Youngsters call it "Luv Boat" or "Lovely." It is PCP or phencyclidine, an increasingly popular drug choice among youths in the District and a main focus of Rap Inc.'s summer program using poetry and art to combat drug abuse.

"PCP is becoming more and more popular among the youth," said Ron Clark, executive director of Rap Inc., a nonprofit drug education and rehabilitation program. Clark said he has noticed the preference for PCP among 15- and 16-year-olds for about a year.

"Are you tough enough to be drug free?" challenged the slogan for Rap's pilot Citywide Drug Prevention Project, in which 22 youths aged 16 to 21 spent several weeks studying and writing poetry and designing educational graphics on drug abuse. Participants in the workshops, which ended last Friday, were hired through the Mayor's Summer Youth Program and were paid the minimum wage of $3.35 an hour.

The pilot project conducted at Rap Inc.'s office in a row house at 1770 Church St. NW was designed to educate the city's youth about drugs and provide positive alternatives. Rap officials said plans are under way to publish the workshop artwork and writings as a book.

In the creative writing workshops, which began July 25, 15 youngsters met in weekly three-hour sessions to read and study poetry and write antidrug poems and lyrics. They also worked in Rap's resident building for former drug abusers and criminal offenders, located at 1731 Willard St. NW, as receptionists, photography assistants and audio-visual aides.

Gaston Neal, founder of the now-defunct New School of Afro-American Thought in the 1960s and a poet of some note, headed the writing workshop.

The graphic arts sessions that began July 5 included seven artists aged 16 to 21.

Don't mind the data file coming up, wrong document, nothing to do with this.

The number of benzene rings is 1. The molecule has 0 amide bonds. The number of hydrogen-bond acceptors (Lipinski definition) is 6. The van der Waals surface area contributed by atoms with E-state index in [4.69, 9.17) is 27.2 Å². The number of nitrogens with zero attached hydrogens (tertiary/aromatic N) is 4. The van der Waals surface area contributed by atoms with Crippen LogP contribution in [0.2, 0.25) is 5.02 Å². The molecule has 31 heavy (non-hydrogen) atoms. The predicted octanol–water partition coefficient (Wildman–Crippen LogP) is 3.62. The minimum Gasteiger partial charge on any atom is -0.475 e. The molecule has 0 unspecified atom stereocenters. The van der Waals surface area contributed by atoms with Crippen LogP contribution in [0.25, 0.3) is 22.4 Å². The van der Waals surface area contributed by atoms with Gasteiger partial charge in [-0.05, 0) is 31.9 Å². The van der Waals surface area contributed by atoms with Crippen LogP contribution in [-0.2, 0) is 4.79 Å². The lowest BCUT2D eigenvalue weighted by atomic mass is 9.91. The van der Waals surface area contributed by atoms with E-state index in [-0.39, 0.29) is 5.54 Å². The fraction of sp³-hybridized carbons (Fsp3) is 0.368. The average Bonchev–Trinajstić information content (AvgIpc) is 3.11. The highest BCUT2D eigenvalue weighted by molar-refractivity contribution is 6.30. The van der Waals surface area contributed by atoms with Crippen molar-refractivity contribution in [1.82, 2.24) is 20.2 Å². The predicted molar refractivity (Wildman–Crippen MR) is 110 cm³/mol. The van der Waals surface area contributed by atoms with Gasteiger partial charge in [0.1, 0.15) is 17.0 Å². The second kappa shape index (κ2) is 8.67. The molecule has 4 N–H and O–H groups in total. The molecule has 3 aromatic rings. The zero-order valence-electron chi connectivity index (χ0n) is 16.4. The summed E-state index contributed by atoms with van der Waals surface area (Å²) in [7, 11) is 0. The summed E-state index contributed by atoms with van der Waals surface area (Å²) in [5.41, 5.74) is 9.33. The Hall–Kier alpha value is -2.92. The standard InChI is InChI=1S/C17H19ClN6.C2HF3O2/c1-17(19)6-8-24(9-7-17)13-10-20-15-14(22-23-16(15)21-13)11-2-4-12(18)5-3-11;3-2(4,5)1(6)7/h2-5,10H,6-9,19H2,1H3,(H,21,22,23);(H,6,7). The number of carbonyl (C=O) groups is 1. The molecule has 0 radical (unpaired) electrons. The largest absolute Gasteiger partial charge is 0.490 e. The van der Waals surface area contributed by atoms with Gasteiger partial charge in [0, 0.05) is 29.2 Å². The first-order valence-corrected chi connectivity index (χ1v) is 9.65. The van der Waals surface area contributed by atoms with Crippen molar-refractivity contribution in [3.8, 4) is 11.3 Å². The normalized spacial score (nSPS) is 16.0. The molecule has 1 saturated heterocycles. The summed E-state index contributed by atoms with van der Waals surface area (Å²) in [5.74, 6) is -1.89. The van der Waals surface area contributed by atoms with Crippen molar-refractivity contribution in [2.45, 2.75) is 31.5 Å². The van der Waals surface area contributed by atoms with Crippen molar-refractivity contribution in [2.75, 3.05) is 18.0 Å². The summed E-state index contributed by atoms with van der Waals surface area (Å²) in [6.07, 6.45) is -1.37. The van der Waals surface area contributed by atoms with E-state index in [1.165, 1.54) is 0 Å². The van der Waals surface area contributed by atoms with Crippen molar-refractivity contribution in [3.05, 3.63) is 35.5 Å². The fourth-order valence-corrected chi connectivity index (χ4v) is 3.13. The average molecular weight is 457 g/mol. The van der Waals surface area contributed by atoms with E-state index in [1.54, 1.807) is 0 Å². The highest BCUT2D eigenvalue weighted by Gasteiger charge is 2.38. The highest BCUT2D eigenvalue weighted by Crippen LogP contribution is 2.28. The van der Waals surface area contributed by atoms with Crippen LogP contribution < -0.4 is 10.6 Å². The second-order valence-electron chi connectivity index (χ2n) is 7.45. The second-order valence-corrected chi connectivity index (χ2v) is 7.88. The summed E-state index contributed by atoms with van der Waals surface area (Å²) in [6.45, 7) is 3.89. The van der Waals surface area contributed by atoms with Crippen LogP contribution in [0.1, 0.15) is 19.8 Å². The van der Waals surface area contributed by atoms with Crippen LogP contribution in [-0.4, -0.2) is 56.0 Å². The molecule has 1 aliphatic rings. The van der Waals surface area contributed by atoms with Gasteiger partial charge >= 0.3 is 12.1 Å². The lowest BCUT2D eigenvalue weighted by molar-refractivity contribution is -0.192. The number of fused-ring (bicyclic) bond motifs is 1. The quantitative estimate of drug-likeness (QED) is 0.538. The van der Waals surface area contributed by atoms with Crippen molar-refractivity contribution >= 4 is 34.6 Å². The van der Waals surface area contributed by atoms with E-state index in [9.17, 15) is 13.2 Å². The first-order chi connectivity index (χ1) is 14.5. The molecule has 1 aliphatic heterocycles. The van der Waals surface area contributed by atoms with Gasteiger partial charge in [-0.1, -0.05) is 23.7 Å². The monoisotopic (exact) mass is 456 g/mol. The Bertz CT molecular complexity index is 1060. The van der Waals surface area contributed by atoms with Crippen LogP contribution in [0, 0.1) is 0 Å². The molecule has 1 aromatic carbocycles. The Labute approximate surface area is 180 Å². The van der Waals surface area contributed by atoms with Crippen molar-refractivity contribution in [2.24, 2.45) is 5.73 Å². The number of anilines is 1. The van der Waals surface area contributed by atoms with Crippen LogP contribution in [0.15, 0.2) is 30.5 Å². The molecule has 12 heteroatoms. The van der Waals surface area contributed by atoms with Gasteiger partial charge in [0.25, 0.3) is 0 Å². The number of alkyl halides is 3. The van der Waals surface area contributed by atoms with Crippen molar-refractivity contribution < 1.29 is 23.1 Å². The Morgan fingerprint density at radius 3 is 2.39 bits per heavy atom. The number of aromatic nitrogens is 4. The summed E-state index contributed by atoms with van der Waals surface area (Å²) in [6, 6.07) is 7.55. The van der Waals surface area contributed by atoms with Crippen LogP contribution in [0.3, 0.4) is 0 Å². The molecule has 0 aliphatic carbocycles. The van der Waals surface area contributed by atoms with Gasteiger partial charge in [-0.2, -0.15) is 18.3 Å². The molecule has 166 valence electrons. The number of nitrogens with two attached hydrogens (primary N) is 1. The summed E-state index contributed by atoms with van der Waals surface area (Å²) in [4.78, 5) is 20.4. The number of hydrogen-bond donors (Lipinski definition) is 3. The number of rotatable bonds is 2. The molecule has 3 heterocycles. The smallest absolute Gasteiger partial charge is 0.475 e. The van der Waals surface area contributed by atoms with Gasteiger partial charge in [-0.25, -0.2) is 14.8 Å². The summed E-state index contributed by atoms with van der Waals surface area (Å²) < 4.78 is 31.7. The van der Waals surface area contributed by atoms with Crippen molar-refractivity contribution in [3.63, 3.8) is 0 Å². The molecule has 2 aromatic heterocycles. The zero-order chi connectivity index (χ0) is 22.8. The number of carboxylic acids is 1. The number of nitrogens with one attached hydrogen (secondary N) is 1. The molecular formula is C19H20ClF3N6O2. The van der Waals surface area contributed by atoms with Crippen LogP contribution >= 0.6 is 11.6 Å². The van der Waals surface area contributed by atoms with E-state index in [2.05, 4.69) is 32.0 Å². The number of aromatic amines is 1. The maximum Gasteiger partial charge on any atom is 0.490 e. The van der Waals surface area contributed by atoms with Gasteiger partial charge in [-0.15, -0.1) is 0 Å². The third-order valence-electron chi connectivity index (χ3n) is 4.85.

Clark said he disapproves of "hard-core right-wing programs" to combat drug abuse. "I grew up on tough love in the '60s. And my generation was full of dope addicts and hippies," Clark said. "It takes intelligent love to educate, liberate and teach them to live in this world."

"We educate them about drugs and make them demonstrate what they learn," said artist Malik Edwards, who headed the graphic arts workshop.

One art student, William Rivers, 16, made a drawing of what he called "PCP Men" surrounded by a cloud of smoke. In it, figures resembling marijuana cigarettes have landed from outer space in search of a victim.

"There is a fear factor and ugliness in most of the drawings," said Paul Clark, 18, an art student and son of Ron Clark. He said the drawings are usually dark and ominous in keeping with the deadly reality of drug abuse.

Rap's project for the summer included production of antidrug public service announcements for television and an antidrug dramatic production by the drama group, whose members live in the resident building. Rap has scheduled a Drug-Free Street Festival for Sunday, from noon to 8 p.m. in the 1700 block of Willard Street NW.

Funding for Rap's summer project, approximately $20,000, came from the District office of health planning and development, and from private donations.

"No matter what it takes, it is a small amount for what has come out of this," Ron Clark said.